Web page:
Scotland’s population is the highest it has ever been at a little over 5.4 million people. This figure is for the middle of 2017 and was published in April 2018 by the organisation tasked with providing authoritative statistics on population, the National Records of Scotland.
They also provide this graphic which is packed with much more detail.
One striking fact is that women outnumber men in Scotland. In fact, this is true in most developed (meaning wealthier) countries. In less developed countries males slightly outnumber females and this is also true of the world’s overall population as most of the global population live in less wealthy countries.
This kind of chart is sometimes referred to as a “population pyramid” because it’s wider at the bottom than the top. Well, it used to be wider when national statistics of this kind were first published, but it is suffering from a form of middle-aged spread.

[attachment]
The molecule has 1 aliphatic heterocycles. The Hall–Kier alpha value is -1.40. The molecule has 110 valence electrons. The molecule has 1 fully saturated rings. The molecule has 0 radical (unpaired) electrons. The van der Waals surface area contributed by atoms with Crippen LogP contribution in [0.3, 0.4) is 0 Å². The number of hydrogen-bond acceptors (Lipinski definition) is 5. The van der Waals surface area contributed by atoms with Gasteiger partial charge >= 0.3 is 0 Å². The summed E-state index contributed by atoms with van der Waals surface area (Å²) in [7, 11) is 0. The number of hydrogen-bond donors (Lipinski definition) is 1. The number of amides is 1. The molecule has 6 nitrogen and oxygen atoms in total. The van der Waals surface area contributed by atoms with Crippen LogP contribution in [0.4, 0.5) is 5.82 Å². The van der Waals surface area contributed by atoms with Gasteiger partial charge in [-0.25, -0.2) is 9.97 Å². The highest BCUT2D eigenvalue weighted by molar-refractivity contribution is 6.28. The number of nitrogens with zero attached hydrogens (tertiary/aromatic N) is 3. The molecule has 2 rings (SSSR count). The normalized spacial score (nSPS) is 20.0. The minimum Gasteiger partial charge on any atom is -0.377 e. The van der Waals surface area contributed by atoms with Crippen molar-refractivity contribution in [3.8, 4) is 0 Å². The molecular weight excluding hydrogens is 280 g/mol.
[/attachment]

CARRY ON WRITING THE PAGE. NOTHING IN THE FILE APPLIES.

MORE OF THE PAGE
The various bulges correspond to times when the birth rate was high. There was a brief burst of baby-making immediately after the Second World War, and those babies are now around 70 years old. There was a more sustained spell of procreative hanky-panky from the late 1950s and through the 1960s resulting in a bulge of people who are now between about 45 and 60 years old. And these “baby boomers”, as they are called, went on to have babies themselves and so we see a third, smaller bulge of people in their twenties. The fourth, and smallest bulge is of children and is likely associated with the wave of immigration that followed the entry of a number of countries into the EU from 2004 to 2006.
This one graphic touches on a number of challenges facing our society, most obviously on schooling, immigration and growing health and social care needs of a growing cohort of people moving into old age. We’ll come back to all of these in future blog posts.
The next post takes a closer look at how the population has grown and shrank over the last 160 years.